The Clayco Foundation is excited to announce its Second Annual Illumination Halloween Party, raising funds to aide in the research of RVCL and other rare diseases. Building on the momentum from the success of our 2016 event, Illumination is returning for its second year on Friday October 27, 2017 at Moonlight Studios. In our inaugural year, Illumination proved itself as a one-of-a-kind Halloween celebration. In addition to raising money and awareness for a great cause, it is once again going to be the most unique Halloween event of the year.
In our first year, we raised over $400,000 for RVCL research, a condition that remains close to the hearts of our Clayco family. RVCL is a rare and fatal generic condition affecting the central nervous system, causing the deterioration of small blood vessels in the brain and eyes of those affected. Most patients begin experiencing vision loss and strokes in their early 40s. They have an average lifespan of 8 years following their first symptoms. 30 million people in the United States are living with some form of rare disease. That’s close to 1 in 10 people. Rare disease affects nearly all of us. We believe that together we can make a difference building on last year’s success. Together we are determined to find a cure for Retinal Vasculopathy with Cerebral Leukodystrophy (RVCL.)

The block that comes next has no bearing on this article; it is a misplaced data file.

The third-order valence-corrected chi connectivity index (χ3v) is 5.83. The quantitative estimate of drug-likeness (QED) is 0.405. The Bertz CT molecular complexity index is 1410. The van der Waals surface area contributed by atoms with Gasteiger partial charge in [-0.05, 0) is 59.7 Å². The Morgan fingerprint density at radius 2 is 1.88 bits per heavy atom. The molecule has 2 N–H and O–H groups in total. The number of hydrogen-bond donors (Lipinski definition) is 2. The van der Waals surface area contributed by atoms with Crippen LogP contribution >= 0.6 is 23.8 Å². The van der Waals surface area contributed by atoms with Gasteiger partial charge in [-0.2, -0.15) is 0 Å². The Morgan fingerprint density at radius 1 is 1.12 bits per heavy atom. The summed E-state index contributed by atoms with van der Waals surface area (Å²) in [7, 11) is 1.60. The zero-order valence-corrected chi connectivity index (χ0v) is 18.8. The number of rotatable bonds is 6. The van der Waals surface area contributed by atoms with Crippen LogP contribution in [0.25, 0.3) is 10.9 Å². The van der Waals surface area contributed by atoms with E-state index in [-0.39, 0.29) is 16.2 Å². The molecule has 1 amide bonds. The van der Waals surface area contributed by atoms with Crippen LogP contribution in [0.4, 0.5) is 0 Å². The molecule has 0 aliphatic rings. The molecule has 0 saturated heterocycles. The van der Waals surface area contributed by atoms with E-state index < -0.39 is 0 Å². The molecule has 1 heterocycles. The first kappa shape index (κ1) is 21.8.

The Clayco Foundation is a tax exempt 501(c)(3) entity that supports multiple charitable organizations in the communities where Clayco, Inc. is actively engaged in business. Although The Clayco Foundation supports numerous charitable organizations, all of the donations raised through Illumination 2017 will directly fund research.
The funds that we raise, go to The John Atkinson Research Lab at Washington University accomplishing the following:
Creating the best mouse model system to determine how TREX mutations disrupt normal cellular function, understand how it works (pathophysiology) in a living system, and screen for the most effective therapeutic agents
Collaborating with pharmaceutical companies and the FDA to gain access to or produce a drug called aclarubicin (ACM) for human use.
Leading collaboration of four key research groups: Washington University in St. Louis, University of California, National Institutes of Health, and University of Texas Southwestern.
Planning a scientific symposium to provide enhanced data sharing, discussion of results and expansion of our knowledge base with researchers in the U.S. and globally.
This all leads to potential positive implications for: